distance. They often use this to find fishing boats that are dumping
chum.
All Procellariids have a similar body design, resembling gulls
(although gulls are in a totally different Order, the Charadriformes),
but with much longer wings. Procellariids are extremely well
adapted for long-distance flight, with very long wing lengths which
are used primarily in soaring. Lift is created by riding wind updrafts
that deflect off of waves, and Procellariids can fly for hours without
flapping their wings. These are among the world record holders for
flying – Albatrosses (which are the largest species in this Order
and can be fitted with satellite transmitters) have been known to
circle the entire Antarctic ocean multiple times in a given year.
There are three Families in this Order. Diomedeidae
(Albratrosses) contain the larger species (wing spans of nearly 4m
in Wandering Albatross). Albatrosses nest on islands, often in
colonies, and nests are generally a shallow depression in the
ground. Pairs mate for life, and these are extremely long-lived
birds (20 years plus). Procellariidae (Shearwaters, Fulmars and
Petrels) are intermediate size, about the size of gulls. Fulmars are
the largest, then Shearwaters then Petrels. Hydrobatidae (Storm
petrels) are the smallest group. Least storm-petrels are 15cm
long. Storm-petrels also nest in burrows dug into grassy areas on
coasts.
Family Diomedeidae (Albatrosses)
Black-footed Alabtross (Phoebastria nigripes)
Laysan Albatross (Phoebastria immutabilis)
Short-tailed Albatross (Phoebastria albatrus)
Family: Procellariidae (Shearwaters and Petrels)
Northern Fulmar (Fulmarus glacialis)
Mottled Petrel (Pterodroma inexpectata)
Pink-footed Shearwater (Puffinus creatopus)
Flesh-footed Shearwater (Puffinus carneipes)
Buller’s Shearwater (Puffinus bulleri)
Sooty Shearwater (Puffinus griseus)
Short-tailed Shearwater (Puffinus tenuirostris)
Black-vented Shearwater (Puffinus opisthomelas)
Family: Hydrobatidae (Storm-Petrels)
Fork-tailed Storm-petrel (Oceanodroma furcata)
Leach’s Storm-Petrel (Oceanodroma leucorhoa)
Ornithology and Mammalogy Lab Manual Biology 308

Order: Pelecaniformes (Totipalmate Swimmers)


Totipalmate means that all four toes (three forward facing and one
rear facing) are webbed and the web is continuous between all
toes. All the birds in this order are piscivores (fish eaters), and the
order is characterized by birds having an enlarged and flexible
gular pouch (the fold of skin below the bill that is most noticeable
on pelicans). All species dive for fish, scooping up water in the
mouth along with the fish, then contracting the gular pouch to push
the water out and keep the fish in the mouth. Both Families have
species that are either oceanic or freshwater, although
Phalacrocoracids (cormorants) tend to be more oceanic.
Phalacrocoradics tend to surface dive for fish. Pelicans fly over
water and dive from heights beak-first into shoals of fish. The gular
pouch expands and slows the birds during the dives as they scoop
enormous volumes of water and fish into the pouch.
Family: Pelicanidae (Pelicans)
American White Pelican (Pelecanus
erythrorhynchos) *
Brown Pelican (Pelecanus occidentalis)
Family: Phalacrocoracidae (Cormorants)
Double-crested Cormorant (Phalacrocorax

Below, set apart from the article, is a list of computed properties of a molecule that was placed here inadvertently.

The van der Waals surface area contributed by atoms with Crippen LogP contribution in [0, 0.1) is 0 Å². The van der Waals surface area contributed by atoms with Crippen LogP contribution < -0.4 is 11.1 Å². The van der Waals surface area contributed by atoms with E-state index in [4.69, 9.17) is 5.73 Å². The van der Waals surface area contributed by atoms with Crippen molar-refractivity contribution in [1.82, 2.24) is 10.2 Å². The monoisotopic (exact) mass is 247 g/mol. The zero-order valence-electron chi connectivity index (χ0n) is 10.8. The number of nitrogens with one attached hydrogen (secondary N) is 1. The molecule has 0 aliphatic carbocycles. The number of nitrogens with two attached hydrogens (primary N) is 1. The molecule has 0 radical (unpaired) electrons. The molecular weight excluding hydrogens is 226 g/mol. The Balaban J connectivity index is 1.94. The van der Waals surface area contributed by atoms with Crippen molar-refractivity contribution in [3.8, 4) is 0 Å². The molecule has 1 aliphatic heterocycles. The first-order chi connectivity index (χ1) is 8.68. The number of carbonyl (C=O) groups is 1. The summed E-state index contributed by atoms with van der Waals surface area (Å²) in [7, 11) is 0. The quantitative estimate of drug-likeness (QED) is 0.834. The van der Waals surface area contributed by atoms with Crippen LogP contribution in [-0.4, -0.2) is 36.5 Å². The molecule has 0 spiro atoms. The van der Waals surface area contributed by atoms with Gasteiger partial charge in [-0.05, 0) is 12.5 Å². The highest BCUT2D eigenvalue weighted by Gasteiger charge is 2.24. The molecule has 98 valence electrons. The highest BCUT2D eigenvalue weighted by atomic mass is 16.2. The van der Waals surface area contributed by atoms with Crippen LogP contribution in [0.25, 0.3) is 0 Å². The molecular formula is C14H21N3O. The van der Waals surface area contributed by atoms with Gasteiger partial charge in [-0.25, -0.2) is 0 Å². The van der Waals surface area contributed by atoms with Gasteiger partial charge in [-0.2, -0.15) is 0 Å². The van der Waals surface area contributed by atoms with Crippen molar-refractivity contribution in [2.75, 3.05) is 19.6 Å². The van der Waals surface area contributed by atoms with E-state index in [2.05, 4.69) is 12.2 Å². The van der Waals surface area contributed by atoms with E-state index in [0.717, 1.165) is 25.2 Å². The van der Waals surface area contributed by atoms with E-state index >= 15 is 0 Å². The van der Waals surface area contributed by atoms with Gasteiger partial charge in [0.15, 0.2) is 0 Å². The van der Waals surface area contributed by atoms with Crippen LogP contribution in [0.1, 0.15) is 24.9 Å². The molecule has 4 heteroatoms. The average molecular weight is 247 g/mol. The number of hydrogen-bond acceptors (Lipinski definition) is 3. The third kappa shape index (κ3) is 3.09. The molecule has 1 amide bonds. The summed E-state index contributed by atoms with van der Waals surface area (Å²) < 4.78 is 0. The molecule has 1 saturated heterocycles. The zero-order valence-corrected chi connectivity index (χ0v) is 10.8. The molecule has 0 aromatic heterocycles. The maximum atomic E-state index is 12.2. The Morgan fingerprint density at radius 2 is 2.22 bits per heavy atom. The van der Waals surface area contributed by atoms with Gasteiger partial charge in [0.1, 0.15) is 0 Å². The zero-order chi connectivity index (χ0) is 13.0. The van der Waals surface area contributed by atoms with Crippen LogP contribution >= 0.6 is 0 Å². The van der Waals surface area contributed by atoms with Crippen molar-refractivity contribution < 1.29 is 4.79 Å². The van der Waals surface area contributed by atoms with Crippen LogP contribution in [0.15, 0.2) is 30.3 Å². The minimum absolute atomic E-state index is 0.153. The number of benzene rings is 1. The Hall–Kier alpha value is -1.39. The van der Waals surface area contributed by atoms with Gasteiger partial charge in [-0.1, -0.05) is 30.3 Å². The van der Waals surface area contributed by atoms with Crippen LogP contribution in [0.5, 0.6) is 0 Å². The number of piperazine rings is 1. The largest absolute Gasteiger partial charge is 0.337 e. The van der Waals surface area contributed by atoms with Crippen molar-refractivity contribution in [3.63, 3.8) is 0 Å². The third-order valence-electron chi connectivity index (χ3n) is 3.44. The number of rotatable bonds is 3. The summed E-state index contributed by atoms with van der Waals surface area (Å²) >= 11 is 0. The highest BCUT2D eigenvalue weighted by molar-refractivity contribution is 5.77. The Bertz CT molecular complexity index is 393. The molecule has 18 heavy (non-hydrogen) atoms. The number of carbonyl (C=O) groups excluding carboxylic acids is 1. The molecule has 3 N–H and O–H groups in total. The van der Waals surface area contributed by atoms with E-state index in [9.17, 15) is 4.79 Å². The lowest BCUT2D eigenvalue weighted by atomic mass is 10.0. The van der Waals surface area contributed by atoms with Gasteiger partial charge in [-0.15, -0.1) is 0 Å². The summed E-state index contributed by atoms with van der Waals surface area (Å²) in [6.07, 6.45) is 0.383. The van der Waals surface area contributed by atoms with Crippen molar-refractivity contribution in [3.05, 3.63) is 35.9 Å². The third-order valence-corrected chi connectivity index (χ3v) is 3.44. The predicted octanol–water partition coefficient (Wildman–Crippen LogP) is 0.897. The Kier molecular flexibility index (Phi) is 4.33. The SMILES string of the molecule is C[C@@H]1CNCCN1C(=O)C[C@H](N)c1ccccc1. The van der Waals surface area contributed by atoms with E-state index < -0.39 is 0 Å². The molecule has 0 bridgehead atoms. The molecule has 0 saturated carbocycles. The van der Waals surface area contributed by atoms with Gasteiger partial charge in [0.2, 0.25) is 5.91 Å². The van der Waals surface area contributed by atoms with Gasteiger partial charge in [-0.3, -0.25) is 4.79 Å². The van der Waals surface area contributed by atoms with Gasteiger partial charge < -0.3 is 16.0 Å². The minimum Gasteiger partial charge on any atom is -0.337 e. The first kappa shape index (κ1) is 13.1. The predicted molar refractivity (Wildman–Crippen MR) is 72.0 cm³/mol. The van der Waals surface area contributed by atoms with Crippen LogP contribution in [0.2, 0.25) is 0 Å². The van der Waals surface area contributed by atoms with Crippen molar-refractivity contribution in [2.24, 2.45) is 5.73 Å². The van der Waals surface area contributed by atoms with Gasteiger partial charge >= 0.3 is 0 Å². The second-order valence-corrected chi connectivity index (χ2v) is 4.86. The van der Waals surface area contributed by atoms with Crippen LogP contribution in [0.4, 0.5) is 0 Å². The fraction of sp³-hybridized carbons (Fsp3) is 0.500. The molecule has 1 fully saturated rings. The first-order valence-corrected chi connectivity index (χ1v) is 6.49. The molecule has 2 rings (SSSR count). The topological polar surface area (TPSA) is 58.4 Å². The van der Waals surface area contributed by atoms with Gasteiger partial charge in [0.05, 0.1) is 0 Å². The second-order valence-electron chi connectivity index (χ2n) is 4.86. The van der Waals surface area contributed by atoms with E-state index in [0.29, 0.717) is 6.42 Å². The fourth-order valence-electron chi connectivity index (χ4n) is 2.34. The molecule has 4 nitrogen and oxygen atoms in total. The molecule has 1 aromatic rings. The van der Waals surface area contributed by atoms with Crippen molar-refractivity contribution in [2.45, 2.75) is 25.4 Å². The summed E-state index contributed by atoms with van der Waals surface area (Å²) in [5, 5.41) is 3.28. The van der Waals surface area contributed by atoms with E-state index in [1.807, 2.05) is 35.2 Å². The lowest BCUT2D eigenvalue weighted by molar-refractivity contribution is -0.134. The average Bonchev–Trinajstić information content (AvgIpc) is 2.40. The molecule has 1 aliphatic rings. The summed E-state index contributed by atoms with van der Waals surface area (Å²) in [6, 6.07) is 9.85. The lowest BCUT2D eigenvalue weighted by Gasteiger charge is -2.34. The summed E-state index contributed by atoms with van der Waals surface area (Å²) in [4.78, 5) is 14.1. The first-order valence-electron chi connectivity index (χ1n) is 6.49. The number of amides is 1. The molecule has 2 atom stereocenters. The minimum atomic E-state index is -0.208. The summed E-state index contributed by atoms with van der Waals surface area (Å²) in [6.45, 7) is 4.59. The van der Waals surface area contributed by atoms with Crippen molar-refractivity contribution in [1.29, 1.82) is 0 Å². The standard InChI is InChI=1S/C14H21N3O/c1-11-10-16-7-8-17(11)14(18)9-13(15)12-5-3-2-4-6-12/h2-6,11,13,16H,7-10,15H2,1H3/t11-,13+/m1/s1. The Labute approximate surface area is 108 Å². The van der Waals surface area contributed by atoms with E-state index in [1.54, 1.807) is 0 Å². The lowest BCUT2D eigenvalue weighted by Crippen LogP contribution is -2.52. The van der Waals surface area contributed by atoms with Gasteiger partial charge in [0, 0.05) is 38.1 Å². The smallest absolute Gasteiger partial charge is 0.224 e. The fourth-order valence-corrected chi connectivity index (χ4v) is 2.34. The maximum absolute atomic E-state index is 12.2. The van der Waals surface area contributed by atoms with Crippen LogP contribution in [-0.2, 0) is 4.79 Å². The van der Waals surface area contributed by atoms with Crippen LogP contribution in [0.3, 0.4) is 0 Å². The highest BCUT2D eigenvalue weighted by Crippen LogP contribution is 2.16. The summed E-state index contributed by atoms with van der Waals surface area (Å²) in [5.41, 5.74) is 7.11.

auritus) *
Brandt's Cormorant (Phalacrocorax penicillatus)
Pelagic Cormorant (Phalacrocorax pelagicus)

Order: Ciconiiformes (Herons, Ibises, Storks and Allies)


Traditionally, this Order was the long-legged wading birds, but
recent DNA evidence suggest that New-world vultures
(Cathartidae) are more closely related to Storks than they are to the
Old-World vultures found in Africa, despite similarities in
appearance.
Ardeidae (Bitterns and Herons) have long dagger-like bills and long
necks, which they use for rapidly darting forward to grasp prey (fish,
frogs, small rodents etc). Only Anhingas, a tropical species,
actually spear fish with the bill – all other Ardeids grab prey using
the bill like chop-sticks. Legs are very long, and toes long and
splayed, allowing the weight to be distributed over large areas.
Some species have such large toes that they can walk on surface
vegetation like lily-pads. Most are slow-stalking or sit-and-wait
predators.
Carthidae (American Vultures) have long curved bills and resemble
raptors. They lack feathers on the heads, and are primarily
scavengers. This group also has a acute sense of smell and use
this to locate carrion. Feet are weak, unlike raptors, and not
designed for striking prey. Wings very long and designed for
soaring. Characteristically fly with wings angled above body in a V-
shape (called dihedral).
Family: Ardeidae (Bitterns and Herons)
American Bittern (Botaurus lentiginosus) *
Great Blue Heron (Ardea herodias) *
Cattle Egret (Bubulcus ibis) *
Green Heron (Butorides virescens)
Black-crowned Night-Heron (Nycticorax nycticorax)
Family: Cathartidae (American Vultures)
Turkey Vulture (Cathartes aura) *
Ornithology and Mammalogy Lab Manual Biology 308

Order: Anseriformes (Screamers, Swans, Geese and Ducks)


These are waterbirds with flattened bills and webbed feet (rear toe,
or halux) is not webbed, only the front three toes, a condition called
“palmate”. The Family Anatidae contains all the species, including
the Swans, Geese and Ducks. To dinstinguish between these
groups, they are further subdivided into Subfamilies and Tribes.
Subfamily Anserinae (Geese and Swans) contain the larger